by: Jessica (Stone) Saunders
A beautiful element of being thankful is that it’s contagious. Thankfulness breeds thankfulness. There are plenty of times I’ve not felt thankful, but felt the opposite: bitter, negative, cynical, ungrateful. (And those qualities all breed more of themselves too.) It’s in those times of gunk that being thankful is the most crucial. Being thankful forces me to look through a different lens than my “to-do” lens or my “nothing’s going right” lens. It is impossible for me to be truly thankful and bitter or cynical at the same time. One will eventually win. How I view my life—my circumstances and situations—completely affects whether I am thankful me or bitter me.
I can choose an anxious, overwhelmed, grumpy, bitter me. And too often—honestly, transparently—I do. That me is the easiest, most convenient me. It comes naturally, from the fleshly, human part of me. It doesn’t require discipline, or anchoring to a greater Source. But this me also misses out on the beauty of the little things, the precious, treasured moments and details that come from the gracious Hand of our Creator.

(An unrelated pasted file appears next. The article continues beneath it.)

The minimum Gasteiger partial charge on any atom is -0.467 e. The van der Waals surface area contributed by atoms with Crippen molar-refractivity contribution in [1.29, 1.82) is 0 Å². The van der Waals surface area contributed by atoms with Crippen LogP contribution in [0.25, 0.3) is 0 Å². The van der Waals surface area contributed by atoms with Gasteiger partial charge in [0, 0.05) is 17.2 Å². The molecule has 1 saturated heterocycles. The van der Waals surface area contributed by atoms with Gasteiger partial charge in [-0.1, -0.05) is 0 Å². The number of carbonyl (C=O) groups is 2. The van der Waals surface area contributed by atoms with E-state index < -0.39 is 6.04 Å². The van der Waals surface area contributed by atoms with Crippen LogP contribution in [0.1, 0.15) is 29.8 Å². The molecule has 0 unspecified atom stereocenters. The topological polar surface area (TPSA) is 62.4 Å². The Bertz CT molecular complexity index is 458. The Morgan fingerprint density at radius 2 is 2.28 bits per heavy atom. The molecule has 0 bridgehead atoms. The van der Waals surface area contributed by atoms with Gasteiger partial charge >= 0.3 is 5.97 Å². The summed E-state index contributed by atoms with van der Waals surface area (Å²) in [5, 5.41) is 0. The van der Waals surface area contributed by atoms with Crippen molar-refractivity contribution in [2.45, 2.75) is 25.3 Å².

Really, thankful me comes down to two things: choosing to be thankful and shifting my perspective. It takes a conscious effort, a deliberate decision to recognize and give thanks for the blessings—and the not-so-blessings—all around me. It isn’t necessarily an easy choice to make, being thankful; but the more I choose to be thankful, the easier it becomes. In choosing to be thankful, I choose to change my perspective. Instead of focusing on the mountain, I notice all of the beauty during the climb and thank the Creator for those glimpses of hope along the way. Rather than throwing a fit about the waves crashing down all around, I respond in faith and thank the Calmer of the storms for an opportunity to trust Him.
Thankful me may not be the easiest, but it is the boldest, most humble, most positive me. Thankful me is the best me I can be. It’s the me I choose to be.
Jessica Saunders was an associate in rbcstudents before being called to Tennessee.